Serving as governor since 2019, Lujan Grisham has prioritized investments in New Mexico’s public education system and clean energy resources. In 2021, she repealed the state’s criminal abortion statute, and this year, she put $10 million toward a new abortion clinic near the Texas border. Her other priorities include investing in law enforcement and attracting new industries to the state by legalizing cannabis and increasing funding for vocational training. The race could be close, but Politico projects New Mexico voters will reelect her.

Spencer Platt/Getty Images News/Getty Images

New York, Democrat

Hochul became New York’s governor in August 2021 when Andrew Cuomo resigned. (She’d been his lieutenant governor since 2014.) She’s championed policies like stricter background checks for those seeking concealed carry pistol permits, making New York a “safe harbor” for those seeking abortion care, and the creation of the nation’s largest green hydrogen plant. She plans to address homelessness with a $25 billion, five-year affordable housing plan. While FiveThirtyEight says Hochul is “very likely” to win, a September poll from the Trafalgar Group shows Republican candidate Lee Zeldin only 4 points behind.

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Ohio, Democrat

Whaley, who’s running against incumbent Republican Gov. Mike DeWine, served as mayor of Dayton from 2014 to 2022, where she cut opioid overdoses in half and banned LGBTQ+ conversion therapy. Her goals include protecting abortion rights, requiring universal background checks for gun owners, and banning discrimination in housing, employment, and public spaces based on sexuality or gender identity. Politico projects DeWine will likely win reelection.

Courtesy of Joy Hofmeister

Oklahoma, Democrat

Since 2015, Hofmeister has acted as Oklahoma’s superintendent of public instruction. She switched parties to run against a Republican incumbent, Gov. Kevin Stitt, and has built her campaign on reversing the state’s abortion ban (she’s “personally pro-life”), building relationships with tribal nations’ governments, and protecting the Second Amendment while implementing background checks on gun sales. Politico reports Stitt is nearly certain to win reelection.

Courtesy of Christine Drazan

Oregon, Republican

Drazan, who served in Oregon’s House of Representatives from 2019 to January 2022, is anti-abortion and supports banning abortions in the third trimester, but says she would “follow existing law” on reproductive care. Her plans for the state include supporting charter and magnet schools, vetoing increased farming regulations, and repealing Measure 110, which decriminalized opioid use. Both Politico and FiveThirtyEight consider the race — between Drazan and Tina Kotek (below) — a tossup. If Drazan wins, she’d be Oregon’s first Republican governor in decades.

Courtesy of Tina for Oregon

Oregon, Democrat

Kotek served as speaker of the Oregon House of Representatives from 2013 to 2022, during which time the chamber invested $50 million in renewable energy and passed the Reproductive Health Equity Act, which put the right to affordable care (including abortions) into state law. As governor, she’d work to increase the age to purchase semi-automatic rifles to 21, ensure Oregon’s ability to provide reproductive care to out-of-state residents, and create a workforce development pipeline for underserved communities. If she beats Christine Drazan (above) in the tossup race, she’d become the country’s first lesbian governor.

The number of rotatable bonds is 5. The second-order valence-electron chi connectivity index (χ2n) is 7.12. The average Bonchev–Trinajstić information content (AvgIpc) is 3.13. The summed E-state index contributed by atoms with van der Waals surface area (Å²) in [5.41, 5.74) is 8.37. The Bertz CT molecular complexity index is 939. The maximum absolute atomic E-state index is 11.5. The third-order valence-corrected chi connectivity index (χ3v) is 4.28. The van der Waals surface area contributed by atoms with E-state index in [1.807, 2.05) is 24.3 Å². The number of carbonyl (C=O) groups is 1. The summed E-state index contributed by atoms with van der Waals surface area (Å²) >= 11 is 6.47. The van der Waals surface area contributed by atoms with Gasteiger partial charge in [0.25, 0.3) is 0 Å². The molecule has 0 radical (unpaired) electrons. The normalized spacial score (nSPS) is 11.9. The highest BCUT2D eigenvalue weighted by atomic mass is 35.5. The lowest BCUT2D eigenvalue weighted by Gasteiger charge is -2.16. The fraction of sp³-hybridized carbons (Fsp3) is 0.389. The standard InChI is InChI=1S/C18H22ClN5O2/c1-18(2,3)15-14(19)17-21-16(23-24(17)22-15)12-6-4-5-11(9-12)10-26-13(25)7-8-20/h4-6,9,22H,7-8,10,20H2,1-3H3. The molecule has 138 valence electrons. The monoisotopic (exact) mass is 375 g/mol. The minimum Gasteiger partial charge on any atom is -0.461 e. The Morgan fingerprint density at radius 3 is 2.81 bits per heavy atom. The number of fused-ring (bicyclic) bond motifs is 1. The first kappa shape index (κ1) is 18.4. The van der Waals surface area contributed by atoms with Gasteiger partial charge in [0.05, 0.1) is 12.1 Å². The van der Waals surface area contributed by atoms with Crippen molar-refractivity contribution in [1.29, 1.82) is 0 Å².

Courtesy of Ashley Kalus

Rhode Island, Republican

The Rhode Island businesswoman has focused her campaign on the economy and education. She hopes to strengthen the state’s education system and increase technical training. She hasn’t spent much airtime talking about abortion, as she believes the Supreme Court decision won’t impact Rhode Islanders. In a June 2022 tweet, she said, “Abortion was codified into state law in 2019, and that will not change.” PBS considers her an “underdog” as she faces an incumbent Democrat, Gov. Daniel McKee.

Brandon Bell/Getty Images News/Getty Images

South Dakota, Republican

Since being elected as South Dakota’s first female governor in 2018, Noem has merged the state’s agriculture and environment departments, approved up to $600 million in correctional facility renovations, and eliminated fees for concealed gun permits. She’s also defended the state’s abortion trigger law, which bans the procedure with exceptions when the pregnant person’s life is at risk. FiveThirtyEight reports Noem is “very likely” to win reelection.

Courtesy of Brenda Siegel for Governor

Vermont, Democrat

Siegel is an anti-poverty activist running against incumbent Republican Gov. Phil Scott. As governor, she’d work to invest in renewable energy, ban assault rifles, and promote harm reduction-based addiction treatment. She is pro-choice and supports changing Vermont’s extradition laws to protect people who support abortion access, as well as passing mandatory paid family and medical leave for those who carry a pregnancy to term. Many outlets, including the local WCAX television station, think Scott will win reelection.

Courtesy of Theresa Livingston

Wyoming, Democrat

Livingston, a U.S. Air Force veteran, is running against incumbent Republican Gov. Mark Gordon. She previously worked for the Bureau of Land Management, and has been a member of the disaster-response nonprofit Team Rubicon since 2015. Many of her goals are health-focused, such as expanding Medicaid and supporting “women’s health care,” according to the Star Valley Independent. The Associated Press reports Gov. Gordon has a “clear path to reelection.”